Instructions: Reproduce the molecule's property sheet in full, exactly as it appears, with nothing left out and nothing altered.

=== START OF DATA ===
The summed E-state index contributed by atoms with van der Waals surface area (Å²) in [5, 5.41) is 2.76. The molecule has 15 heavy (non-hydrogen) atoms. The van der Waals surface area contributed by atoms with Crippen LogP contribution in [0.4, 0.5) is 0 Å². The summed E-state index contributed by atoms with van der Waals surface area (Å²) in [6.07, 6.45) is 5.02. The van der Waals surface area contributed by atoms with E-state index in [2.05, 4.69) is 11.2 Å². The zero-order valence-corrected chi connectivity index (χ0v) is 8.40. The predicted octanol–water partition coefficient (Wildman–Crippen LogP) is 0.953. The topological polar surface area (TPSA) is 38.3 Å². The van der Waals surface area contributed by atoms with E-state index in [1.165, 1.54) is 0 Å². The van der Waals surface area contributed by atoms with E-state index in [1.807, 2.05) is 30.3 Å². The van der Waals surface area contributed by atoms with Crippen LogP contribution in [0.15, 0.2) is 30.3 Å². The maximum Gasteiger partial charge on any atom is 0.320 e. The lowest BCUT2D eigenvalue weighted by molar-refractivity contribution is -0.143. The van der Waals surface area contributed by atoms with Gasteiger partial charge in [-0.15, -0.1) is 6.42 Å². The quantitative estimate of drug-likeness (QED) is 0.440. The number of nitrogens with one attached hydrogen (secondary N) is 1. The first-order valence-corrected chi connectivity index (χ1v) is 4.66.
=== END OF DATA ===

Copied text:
The summed E-state index contributed by atoms with van der Waals surface area (Å²) in [5, 5.41) is 2.76. The molecule has 15 heavy (non-hydrogen) atoms. The van der Waals surface area contributed by atoms with Crippen LogP contribution in [0.4, 0.5) is 0 Å². The summed E-state index contributed by atoms with van der Waals surface area (Å²) in [6.07, 6.45) is 5.02. The van der Waals surface area contributed by atoms with E-state index in [2.05, 4.69) is 11.2 Å². The zero-order valence-corrected chi connectivity index (χ0v) is 8.40. The predicted octanol–water partition coefficient (Wildman–Crippen LogP) is 0.953. The topological polar surface area (TPSA) is 38.3 Å². The van der Waals surface area contributed by atoms with E-state index in [1.165, 1.54) is 0 Å². The van der Waals surface area contributed by atoms with E-state index in [1.807, 2.05) is 30.3 Å². The van der Waals surface area contributed by atoms with Crippen LogP contribution in [0.15, 0.2) is 30.3 Å². The maximum Gasteiger partial charge on any atom is 0.320 e. The lowest BCUT2D eigenvalue weighted by molar-refractivity contribution is -0.143. The van der Waals surface area contributed by atoms with Gasteiger partial charge in [-0.15, -0.1) is 6.42 Å². The quantitative estimate of drug-likeness (QED) is 0.440. The number of nitrogens with one attached hydrogen (secondary N) is 1. The first-order valence-corrected chi connectivity index (χ1v) is 4.66.